Senate Republican leader Mitch McConnell threatened Thursday to derail a bill designed to boost semiconductor manufacturing in the United States if Democrats revive their stalled climate and social policy package.
The rejuvenation of the Democratic reconciliation package, central to President Joe Biden‘s agenda, remains a work in progress and is far from certain. But with some signs of progress in the negotiations, McConnell is moving to complicate Democratic plans by warning that Republicans would react by stopping separate semiconductor legislation from moving over the finish line in the coming weeks, despite its bipartisan support.
“Let me be perfectly clear: there will be no bipartisan USICA as long as Democrats are pursuing a partisan reconciliation bill,” McConnell tweeted, referring to the shorthand name for the computer chips bill that passed the Senate last year.
Both chambers of Congress have passed their versions of the legislation, which would include $52 billion in incentives for companies to locate chip manufacturing plants in the U.S. Lawmakers are now trying to reconcile the considerable differences between the two bills, but at a pace that has many supporters worried the job won’t get done before lawmakers break for their August recess.
White House press secretary Karine Jean-Pierre said McConnell was “holding hostage” a bipartisan package that would lower the cost of countless products that rely on semiconductors and would yield hundreds of thousands of manufacturing jobs.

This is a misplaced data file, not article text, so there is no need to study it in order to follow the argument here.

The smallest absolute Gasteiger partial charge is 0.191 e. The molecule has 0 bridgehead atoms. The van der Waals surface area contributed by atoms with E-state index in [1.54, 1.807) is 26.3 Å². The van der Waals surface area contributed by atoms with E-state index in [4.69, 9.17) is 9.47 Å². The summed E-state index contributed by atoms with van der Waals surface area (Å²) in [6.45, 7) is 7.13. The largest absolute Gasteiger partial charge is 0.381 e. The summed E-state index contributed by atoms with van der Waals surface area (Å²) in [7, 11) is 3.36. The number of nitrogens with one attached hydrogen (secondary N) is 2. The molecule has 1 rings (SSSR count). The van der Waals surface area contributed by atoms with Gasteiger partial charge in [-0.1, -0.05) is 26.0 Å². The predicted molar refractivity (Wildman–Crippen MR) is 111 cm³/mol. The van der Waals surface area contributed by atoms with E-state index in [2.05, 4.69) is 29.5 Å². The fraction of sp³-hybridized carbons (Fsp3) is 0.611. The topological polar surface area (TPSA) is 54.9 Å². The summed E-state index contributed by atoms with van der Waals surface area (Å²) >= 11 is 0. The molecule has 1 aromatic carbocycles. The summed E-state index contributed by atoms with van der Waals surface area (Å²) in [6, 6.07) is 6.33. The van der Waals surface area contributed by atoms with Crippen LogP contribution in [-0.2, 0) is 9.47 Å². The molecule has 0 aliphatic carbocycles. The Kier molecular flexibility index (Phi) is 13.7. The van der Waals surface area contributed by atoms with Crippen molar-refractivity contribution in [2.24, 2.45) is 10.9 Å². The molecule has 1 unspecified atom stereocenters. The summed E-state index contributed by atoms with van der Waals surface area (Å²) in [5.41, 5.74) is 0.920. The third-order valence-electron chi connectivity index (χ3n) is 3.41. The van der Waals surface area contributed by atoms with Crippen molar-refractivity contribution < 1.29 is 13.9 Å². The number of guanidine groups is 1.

“Senate Republicans are literally choosing to help China out compete the U.S. in order to protect big drug companies,” Jean-Pierre said. “This takes loyalty to special interests over working Americans to a new and shocking height. We are not going to back down in the face of this outrageous threat.”
Democrats have eyed using reconciliation — a special budget process — to pass parts of their agenda through the 50-50 Senate because it allows them to circumvent the filibuster and pass legislation with a simple majority. It was anticipated that any new reconciliation package Democrats pursue would include provisions designed to lower drug prices for many consumers.
Senate Majority Leader Chuck Schumer, D-N.Y. and Sen. Joe Manchin, D-W.Va., have been talking intermittently for months in an effort to craft a whittled-down version of the massive environment and social program measure that Manchin killed in December.
As part of that drive, Democrats are expected to submit language reducing prescription drug costs to the chamber’s parliamentarian in coming days, according to an official familiar with the process.
The parliamentarian, Elizabeth MacDonough, must affirm that the provisions adhere to Senate rules. That would allow Democrats to use special procedures that would let them approve the legislation in the 50-50 chamber over unanimous Republican opposition.
The prescription drug provisions would be crucial to the bill because they could produce hundreds of billions of dollars in savings by reducing federal costs.